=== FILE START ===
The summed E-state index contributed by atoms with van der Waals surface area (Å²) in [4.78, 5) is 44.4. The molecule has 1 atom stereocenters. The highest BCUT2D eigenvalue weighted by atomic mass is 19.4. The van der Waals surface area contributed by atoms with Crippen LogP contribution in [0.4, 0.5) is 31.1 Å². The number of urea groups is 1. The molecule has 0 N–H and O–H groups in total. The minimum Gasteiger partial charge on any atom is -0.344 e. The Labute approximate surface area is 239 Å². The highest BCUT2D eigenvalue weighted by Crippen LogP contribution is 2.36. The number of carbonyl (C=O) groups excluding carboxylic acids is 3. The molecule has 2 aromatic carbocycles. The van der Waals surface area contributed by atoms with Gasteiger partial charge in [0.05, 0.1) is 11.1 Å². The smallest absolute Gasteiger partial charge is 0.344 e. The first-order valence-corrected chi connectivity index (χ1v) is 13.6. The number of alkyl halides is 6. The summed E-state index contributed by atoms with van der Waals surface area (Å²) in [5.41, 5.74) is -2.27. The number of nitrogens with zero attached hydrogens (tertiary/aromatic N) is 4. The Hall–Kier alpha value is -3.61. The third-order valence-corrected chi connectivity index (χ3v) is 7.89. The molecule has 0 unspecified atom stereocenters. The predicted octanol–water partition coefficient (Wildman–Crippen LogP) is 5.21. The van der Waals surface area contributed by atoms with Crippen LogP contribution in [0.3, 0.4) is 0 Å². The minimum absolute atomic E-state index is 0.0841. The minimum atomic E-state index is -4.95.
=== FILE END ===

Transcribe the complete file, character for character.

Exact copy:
The summed E-state index contributed by atoms with van der Waals surface area (Å²) in [4.78, 5) is 44.4. The molecule has 1 atom stereocenters. The highest BCUT2D eigenvalue weighted by atomic mass is 19.4. The van der Waals surface area contributed by atoms with Crippen LogP contribution in [0.4, 0.5) is 31.1 Å². The number of urea groups is 1. The molecule has 0 N–H and O–H groups in total. The minimum Gasteiger partial charge on any atom is -0.344 e. The Labute approximate surface area is 239 Å². The highest BCUT2D eigenvalue weighted by Crippen LogP contribution is 2.36. The number of carbonyl (C=O) groups excluding carboxylic acids is 3. The molecule has 2 aromatic carbocycles. The van der Waals surface area contributed by atoms with Gasteiger partial charge in [0.05, 0.1) is 11.1 Å². The smallest absolute Gasteiger partial charge is 0.344 e. The first-order valence-corrected chi connectivity index (χ1v) is 13.6. The number of alkyl halides is 6. The summed E-state index contributed by atoms with van der Waals surface area (Å²) in [5.41, 5.74) is -2.27. The number of nitrogens with zero attached hydrogens (tertiary/aromatic N) is 4. The Hall–Kier alpha value is -3.61. The third-order valence-corrected chi connectivity index (χ3v) is 7.89. The molecule has 0 unspecified atom stereocenters. The predicted octanol–water partition coefficient (Wildman–Crippen LogP) is 5.21. The van der Waals surface area contributed by atoms with Crippen LogP contribution in [0.3, 0.4) is 0 Å². The minimum absolute atomic E-state index is 0.0841. The minimum atomic E-state index is -4.95.